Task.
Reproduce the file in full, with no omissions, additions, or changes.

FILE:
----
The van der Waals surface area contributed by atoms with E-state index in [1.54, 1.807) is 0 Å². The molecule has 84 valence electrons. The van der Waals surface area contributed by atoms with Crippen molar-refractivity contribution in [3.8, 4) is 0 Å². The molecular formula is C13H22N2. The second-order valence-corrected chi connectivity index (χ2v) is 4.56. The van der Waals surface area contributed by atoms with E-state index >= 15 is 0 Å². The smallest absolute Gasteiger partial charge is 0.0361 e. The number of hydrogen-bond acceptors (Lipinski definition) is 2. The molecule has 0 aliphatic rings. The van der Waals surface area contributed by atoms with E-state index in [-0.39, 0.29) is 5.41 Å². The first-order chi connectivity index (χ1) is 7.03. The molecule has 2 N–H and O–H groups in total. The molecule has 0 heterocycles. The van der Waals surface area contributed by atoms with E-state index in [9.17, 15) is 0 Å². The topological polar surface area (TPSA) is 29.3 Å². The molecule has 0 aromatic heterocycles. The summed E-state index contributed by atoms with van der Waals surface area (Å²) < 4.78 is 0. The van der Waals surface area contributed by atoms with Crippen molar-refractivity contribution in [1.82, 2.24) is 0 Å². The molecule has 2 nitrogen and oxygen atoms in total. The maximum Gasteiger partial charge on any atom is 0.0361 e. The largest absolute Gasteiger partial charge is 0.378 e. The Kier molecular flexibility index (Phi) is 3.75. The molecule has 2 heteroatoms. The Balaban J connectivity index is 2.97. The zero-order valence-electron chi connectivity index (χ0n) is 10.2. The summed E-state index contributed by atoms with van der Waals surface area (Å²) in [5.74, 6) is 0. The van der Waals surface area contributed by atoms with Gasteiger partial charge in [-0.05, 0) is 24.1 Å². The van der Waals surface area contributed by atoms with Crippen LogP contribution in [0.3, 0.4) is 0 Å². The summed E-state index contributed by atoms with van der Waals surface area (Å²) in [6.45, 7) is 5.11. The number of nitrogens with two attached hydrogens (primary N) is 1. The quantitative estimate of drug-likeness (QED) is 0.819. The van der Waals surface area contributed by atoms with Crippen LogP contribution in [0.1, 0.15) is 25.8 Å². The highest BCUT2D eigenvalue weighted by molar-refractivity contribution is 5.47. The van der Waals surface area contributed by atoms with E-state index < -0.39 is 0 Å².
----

The van der Waals surface area contributed by atoms with E-state index in [1.54, 1.807) is 0 Å². The molecule has 84 valence electrons. The van der Waals surface area contributed by atoms with Crippen molar-refractivity contribution in [3.8, 4) is 0 Å². The molecular formula is C13H22N2. The second-order valence-corrected chi connectivity index (χ2v) is 4.56. The van der Waals surface area contributed by atoms with E-state index >= 15 is 0 Å². The smallest absolute Gasteiger partial charge is 0.0361 e. The number of hydrogen-bond acceptors (Lipinski definition) is 2. The molecule has 0 aliphatic rings. The van der Waals surface area contributed by atoms with E-state index in [-0.39, 0.29) is 5.41 Å². The first-order chi connectivity index (χ1) is 7.03. The molecule has 2 N–H and O–H groups in total. The molecule has 0 heterocycles. The van der Waals surface area contributed by atoms with E-state index in [9.17, 15) is 0 Å². The topological polar surface area (TPSA) is 29.3 Å². The molecule has 0 aromatic heterocycles. The summed E-state index contributed by atoms with van der Waals surface area (Å²) < 4.78 is 0. The van der Waals surface area contributed by atoms with Crippen molar-refractivity contribution in [1.82, 2.24) is 0 Å². The molecule has 2 nitrogen and oxygen atoms in total. The maximum Gasteiger partial charge on any atom is 0.0361 e. The largest absolute Gasteiger partial charge is 0.378 e. The Kier molecular flexibility index (Phi) is 3.75. The molecule has 2 heteroatoms. The Balaban J connectivity index is 2.97. The zero-order valence-electron chi connectivity index (χ0n) is 10.2. The summed E-state index contributed by atoms with van der Waals surface area (Å²) in [5.74, 6) is 0. The van der Waals surface area contributed by atoms with Gasteiger partial charge in [-0.05, 0) is 24.1 Å². The van der Waals surface area contributed by atoms with Crippen LogP contribution in [0.3, 0.4) is 0 Å². The summed E-state index contributed by atoms with van der Waals surface area (Å²) in [6.45, 7) is 5.11. The number of nitrogens with two attached hydrogens (primary N) is 1. The quantitative estimate of drug-likeness (QED) is 0.819. The van der Waals surface area contributed by atoms with Crippen LogP contribution in [0.1, 0.15) is 25.8 Å². The highest BCUT2D eigenvalue weighted by molar-refractivity contribution is 5.47. The van der Waals surface area contributed by atoms with E-state index < -0.39 is 0 Å².